Applying this analysis to the case, the Board majority held that the ALJ had inappropriately considered circumstantial evidence surrounding the strike plan on equal footing with the direct evidence in the record. The Board majority explained that the additional analysis of the surrounding circumstances engaged in by the ALJ is only warranted in the absence of direct evidence that the strike in question was planned pursuant to an overarching strategy to use a series of strikes to accomplish a common goal.
As the Board noted, it is rare for circumstances to arise in which there is clear direct evidence of a plan to strike, return to work, and then strike again – but such evidence existed in this case.
The Board also explained why intermittent strikes are unprotected: such conduct undermines the purpose of the Act – i.e., to promote overall labor peace – by allowing employees to leave work at times particularly harmful to the employer while still being able to return to work before losing their jobs to permanent replacements. The Board determined that, unlike a genuine strike, such a tactic was never contemplated or condoned by Congress in crafting the Act and therefore does not warrant protected status.
The Board majority specifically concluded that it was the overall strategy and plan of the labor organization that should be the focus of the fact-finder’s inquiry, not the specific employees physically involved in the strikes. In a footnote, the Board explained that the employees who struck for the first time in the late-May to early June 2013 strike were not entitled to separate protection. The employer’s ability to lawfully discipline intermittent strikers turns on the consistent scheme of the strike’s organizers – a management right which cannot be overcome through a superficial rotation of employees serving as the strike force.
The Board majority stressed that nothing in its decision suggested that employees who go on strike are never permitted to strike again. If changing circumstances provide a new basis for another strike then employees cannot be said to be engaging in a preconceived “plan to strike, return to work, and strike again,” in order to more significantly damage their employer while incurring less risk.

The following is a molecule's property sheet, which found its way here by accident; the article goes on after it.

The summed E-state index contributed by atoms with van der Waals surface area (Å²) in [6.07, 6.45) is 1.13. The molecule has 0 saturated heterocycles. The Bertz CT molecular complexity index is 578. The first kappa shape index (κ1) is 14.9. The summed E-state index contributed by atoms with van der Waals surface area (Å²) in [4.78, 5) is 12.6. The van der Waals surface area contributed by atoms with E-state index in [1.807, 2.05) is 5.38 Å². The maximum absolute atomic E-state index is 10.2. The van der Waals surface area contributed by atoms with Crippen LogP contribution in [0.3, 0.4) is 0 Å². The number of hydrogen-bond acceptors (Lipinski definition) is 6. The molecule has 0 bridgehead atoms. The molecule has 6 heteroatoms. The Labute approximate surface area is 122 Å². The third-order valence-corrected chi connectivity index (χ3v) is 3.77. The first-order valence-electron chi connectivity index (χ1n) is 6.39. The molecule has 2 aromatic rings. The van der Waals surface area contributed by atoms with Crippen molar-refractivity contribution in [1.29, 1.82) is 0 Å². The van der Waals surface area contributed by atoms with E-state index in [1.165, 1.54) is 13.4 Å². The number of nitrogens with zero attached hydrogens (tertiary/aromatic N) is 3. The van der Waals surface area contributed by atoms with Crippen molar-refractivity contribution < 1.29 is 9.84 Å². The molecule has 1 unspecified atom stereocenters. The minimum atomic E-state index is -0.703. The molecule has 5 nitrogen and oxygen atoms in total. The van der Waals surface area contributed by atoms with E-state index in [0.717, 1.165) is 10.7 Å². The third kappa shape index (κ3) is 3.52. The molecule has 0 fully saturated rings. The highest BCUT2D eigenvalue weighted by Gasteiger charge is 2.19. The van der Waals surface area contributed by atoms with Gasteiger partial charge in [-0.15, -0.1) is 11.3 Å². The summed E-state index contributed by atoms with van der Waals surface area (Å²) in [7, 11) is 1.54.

Dissent Sees Change In Law
Member McFerran disagreed with the majority’s analysis, seeing a removal of protection of the Act to a large swath of the American private sector:
Today’s decision….takes a legitimate protest by unrepresented workers, dissatisfied with the working conditions dictated by a giant in the retail industry, and classifies it as an unprotected ‘intermittent’ strike—even though it was buffered by months of strike inactivity, a tiny percentage of the work force participated, and no serious difficulties for store operations resulted.
Strategically timed short-term strikes have become an increasingly prevalent tactic by labor organizations seeking to put pressure on employers with publicity in order to secure representational rights from employers. Walkouts appeal to labor organizations because they can be timed to maximize the negative impact on an employer while minimizing the risk of meaningful retaliatory discipline (or loss of pay that is attendant with a real work stoppage), –if they are protected..
This case is, of course, a sign of the times and such tactics would have been endorsed in years past (and may be resurrected in the future). For now, the Board’s decision puts labor organizations on notice that harassing tactics such as intermittent strikes can result in lawful discipline for their putative members.
Relatives of unprotected intermittent strikes include multiple refusals to work overtime and partial walkouts (refusing to do tasks etc.). A walkout has to be total and complete to be protected.